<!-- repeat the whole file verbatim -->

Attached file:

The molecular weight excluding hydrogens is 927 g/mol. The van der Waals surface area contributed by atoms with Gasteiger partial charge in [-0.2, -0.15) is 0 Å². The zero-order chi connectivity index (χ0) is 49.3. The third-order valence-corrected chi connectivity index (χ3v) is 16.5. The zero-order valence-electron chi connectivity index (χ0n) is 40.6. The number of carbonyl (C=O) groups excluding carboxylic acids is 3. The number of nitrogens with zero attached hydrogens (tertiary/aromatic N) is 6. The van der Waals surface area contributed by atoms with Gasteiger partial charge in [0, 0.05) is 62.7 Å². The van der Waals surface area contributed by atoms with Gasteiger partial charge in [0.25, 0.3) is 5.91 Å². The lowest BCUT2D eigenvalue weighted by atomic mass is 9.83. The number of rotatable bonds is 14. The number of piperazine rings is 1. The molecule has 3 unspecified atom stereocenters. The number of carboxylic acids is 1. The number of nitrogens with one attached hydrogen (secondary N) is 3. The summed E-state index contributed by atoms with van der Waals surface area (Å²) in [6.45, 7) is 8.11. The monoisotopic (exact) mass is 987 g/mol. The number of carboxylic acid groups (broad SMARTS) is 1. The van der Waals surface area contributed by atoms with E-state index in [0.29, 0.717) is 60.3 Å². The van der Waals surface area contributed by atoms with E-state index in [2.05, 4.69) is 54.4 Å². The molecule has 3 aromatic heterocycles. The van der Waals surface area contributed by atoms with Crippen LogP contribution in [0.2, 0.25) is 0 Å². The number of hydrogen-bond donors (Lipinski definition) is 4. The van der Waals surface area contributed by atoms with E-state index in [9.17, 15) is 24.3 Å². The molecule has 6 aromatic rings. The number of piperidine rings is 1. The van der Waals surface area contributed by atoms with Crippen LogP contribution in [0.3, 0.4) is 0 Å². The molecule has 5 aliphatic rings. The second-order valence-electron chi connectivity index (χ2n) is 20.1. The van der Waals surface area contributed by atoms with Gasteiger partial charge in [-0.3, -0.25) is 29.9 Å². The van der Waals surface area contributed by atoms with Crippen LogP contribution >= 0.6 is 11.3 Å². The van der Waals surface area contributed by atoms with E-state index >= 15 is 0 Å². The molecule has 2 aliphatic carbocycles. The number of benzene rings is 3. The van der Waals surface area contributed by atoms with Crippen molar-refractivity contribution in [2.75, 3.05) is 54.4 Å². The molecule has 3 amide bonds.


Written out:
The molecular weight excluding hydrogens is 927 g/mol. The van der Waals surface area contributed by atoms with Gasteiger partial charge in [-0.2, -0.15) is 0 Å². The zero-order chi connectivity index (χ0) is 49.3. The third-order valence-corrected chi connectivity index (χ3v) is 16.5. The zero-order valence-electron chi connectivity index (χ0n) is 40.6. The number of carbonyl (C=O) groups excluding carboxylic acids is 3. The number of nitrogens with zero attached hydrogens (tertiary/aromatic N) is 6. The van der Waals surface area contributed by atoms with Gasteiger partial charge in [0, 0.05) is 62.7 Å². The van der Waals surface area contributed by atoms with Gasteiger partial charge in [0.25, 0.3) is 5.91 Å². The lowest BCUT2D eigenvalue weighted by atomic mass is 9.83. The number of rotatable bonds is 14. The number of piperazine rings is 1. The molecule has 3 unspecified atom stereocenters. The number of carboxylic acids is 1. The number of nitrogens with one attached hydrogen (secondary N) is 3. The summed E-state index contributed by atoms with van der Waals surface area (Å²) in [6.45, 7) is 8.11. The monoisotopic (exact) mass is 987 g/mol. The number of carboxylic acid groups (broad SMARTS) is 1. The van der Waals surface area contributed by atoms with E-state index in [0.29, 0.717) is 60.3 Å². The van der Waals surface area contributed by atoms with E-state index in [2.05, 4.69) is 54.4 Å². The molecule has 3 aromatic heterocycles. The van der Waals surface area contributed by atoms with Crippen LogP contribution in [0.2, 0.25) is 0 Å². The number of hydrogen-bond donors (Lipinski definition) is 4. The van der Waals surface area contributed by atoms with E-state index in [9.17, 15) is 24.3 Å². The molecule has 6 aromatic rings. The number of piperidine rings is 1. The van der Waals surface area contributed by atoms with Crippen LogP contribution in [0.3, 0.4) is 0 Å². The molecule has 5 aliphatic rings. The second-order valence-electron chi connectivity index (χ2n) is 20.1. The van der Waals surface area contributed by atoms with Gasteiger partial charge in [-0.3, -0.25) is 29.9 Å². The van der Waals surface area contributed by atoms with Crippen LogP contribution >= 0.6 is 11.3 Å². The van der Waals surface area contributed by atoms with E-state index >= 15 is 0 Å². The molecule has 2 aliphatic carbocycles. The number of benzene rings is 3. The van der Waals surface area contributed by atoms with Crippen molar-refractivity contribution in [2.75, 3.05) is 54.4 Å². The molecule has 3 amide bonds.